The first thing anyone accompanying me on VSCs on large boats might notice is that none of them display TX numbers. There is a Texas boat registration decal displayed in the usual places, on each side on the forward half of the boat, but no numbers. Instead, each boat has the boat name and home port on their transom. That is because most ocean going boats undergo U.S. Vessel Documentation. Vessel documentation is a national form of registration, but several states, including Texas, also require boats to have state registration. Documented boats in Texas display their Texas registration decals only. Documentation provides conclusive evidence of nationality for international purposes; only U.S. citizens can own U.S. documented vessels. In order to be documented, a vessel must measure at least five net tons. Deep draft vessels of more than 25 feet are likely to measure five net tons or more under the Simplified Measurement System. Your 26 foot flats boat isn’t likely to meet that figure.

Personal Flotation Devices (PFD)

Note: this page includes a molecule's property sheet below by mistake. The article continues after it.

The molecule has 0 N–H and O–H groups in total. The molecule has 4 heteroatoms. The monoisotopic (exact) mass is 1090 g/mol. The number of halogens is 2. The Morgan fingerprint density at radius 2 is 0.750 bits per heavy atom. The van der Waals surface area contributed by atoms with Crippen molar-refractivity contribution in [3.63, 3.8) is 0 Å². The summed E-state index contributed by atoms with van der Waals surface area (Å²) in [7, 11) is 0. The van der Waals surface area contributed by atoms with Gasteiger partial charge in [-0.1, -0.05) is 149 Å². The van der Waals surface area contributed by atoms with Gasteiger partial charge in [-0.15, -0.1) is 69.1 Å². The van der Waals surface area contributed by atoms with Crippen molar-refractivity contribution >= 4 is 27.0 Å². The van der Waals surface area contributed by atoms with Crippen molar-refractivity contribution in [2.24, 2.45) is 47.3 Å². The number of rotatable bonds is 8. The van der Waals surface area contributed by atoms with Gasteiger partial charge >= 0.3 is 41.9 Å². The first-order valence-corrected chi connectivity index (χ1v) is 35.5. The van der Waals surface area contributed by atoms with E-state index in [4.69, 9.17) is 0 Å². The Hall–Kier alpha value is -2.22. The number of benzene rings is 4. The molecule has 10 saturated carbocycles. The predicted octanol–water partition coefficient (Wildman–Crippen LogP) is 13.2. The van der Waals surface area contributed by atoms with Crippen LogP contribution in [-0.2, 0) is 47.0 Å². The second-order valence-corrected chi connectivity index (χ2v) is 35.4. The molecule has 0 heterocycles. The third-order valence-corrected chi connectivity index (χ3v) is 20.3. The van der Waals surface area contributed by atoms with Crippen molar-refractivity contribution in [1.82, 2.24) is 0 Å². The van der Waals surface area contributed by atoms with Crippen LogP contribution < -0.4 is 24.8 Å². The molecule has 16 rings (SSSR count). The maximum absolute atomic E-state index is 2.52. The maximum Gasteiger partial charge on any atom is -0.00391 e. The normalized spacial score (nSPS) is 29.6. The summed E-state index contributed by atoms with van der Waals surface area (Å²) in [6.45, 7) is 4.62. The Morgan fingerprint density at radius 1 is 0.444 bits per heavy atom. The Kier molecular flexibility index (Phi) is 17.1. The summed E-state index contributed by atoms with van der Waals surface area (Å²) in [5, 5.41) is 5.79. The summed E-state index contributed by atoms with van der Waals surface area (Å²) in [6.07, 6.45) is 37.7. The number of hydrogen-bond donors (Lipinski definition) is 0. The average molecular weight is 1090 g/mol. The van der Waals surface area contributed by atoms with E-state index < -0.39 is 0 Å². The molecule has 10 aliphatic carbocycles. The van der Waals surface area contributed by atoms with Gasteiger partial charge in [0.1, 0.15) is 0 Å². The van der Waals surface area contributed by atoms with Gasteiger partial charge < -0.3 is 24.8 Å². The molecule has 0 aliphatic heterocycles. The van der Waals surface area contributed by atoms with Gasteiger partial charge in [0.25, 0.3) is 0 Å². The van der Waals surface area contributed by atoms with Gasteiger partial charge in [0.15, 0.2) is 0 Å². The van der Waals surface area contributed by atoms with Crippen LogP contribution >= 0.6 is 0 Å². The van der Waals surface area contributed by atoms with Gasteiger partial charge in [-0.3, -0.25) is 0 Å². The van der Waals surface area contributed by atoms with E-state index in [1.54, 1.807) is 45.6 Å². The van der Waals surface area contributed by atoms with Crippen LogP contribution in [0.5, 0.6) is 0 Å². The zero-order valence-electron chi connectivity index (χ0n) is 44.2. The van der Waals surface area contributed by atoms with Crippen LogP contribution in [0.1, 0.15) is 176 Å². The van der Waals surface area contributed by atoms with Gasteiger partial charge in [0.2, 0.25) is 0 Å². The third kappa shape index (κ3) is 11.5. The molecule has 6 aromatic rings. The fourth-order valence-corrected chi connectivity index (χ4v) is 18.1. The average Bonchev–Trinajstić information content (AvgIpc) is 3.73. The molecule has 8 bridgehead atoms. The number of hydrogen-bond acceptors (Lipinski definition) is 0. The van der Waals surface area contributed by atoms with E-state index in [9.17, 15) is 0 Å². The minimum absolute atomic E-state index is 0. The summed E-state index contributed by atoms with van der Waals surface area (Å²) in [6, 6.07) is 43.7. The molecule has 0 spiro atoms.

The PFD regulations for all boats 16 feet or longer is the same. You must have a wearable Coast guard approved PFD of suitable size for each person aboard as well as one type throwable PFD. All of the yachts I inspected met the minimum requirement, and some had many extra PFDs, as well as throw rings with lines attached. However, all PFDs are not equal. Rather, some are more suitable for far offshore use in that they have a greater buoyancy than near shore or inland type PFDs. In addition to additional buoyancy, Type I PFDs are more likely to hold an unconscious person’s head out of the water. Some inflatable PFDs are designed with much higher buoyancy ratings and are designed to hold an unconscious person’s head out of the water. I made a few upgrade recommendations to some of the boat owners.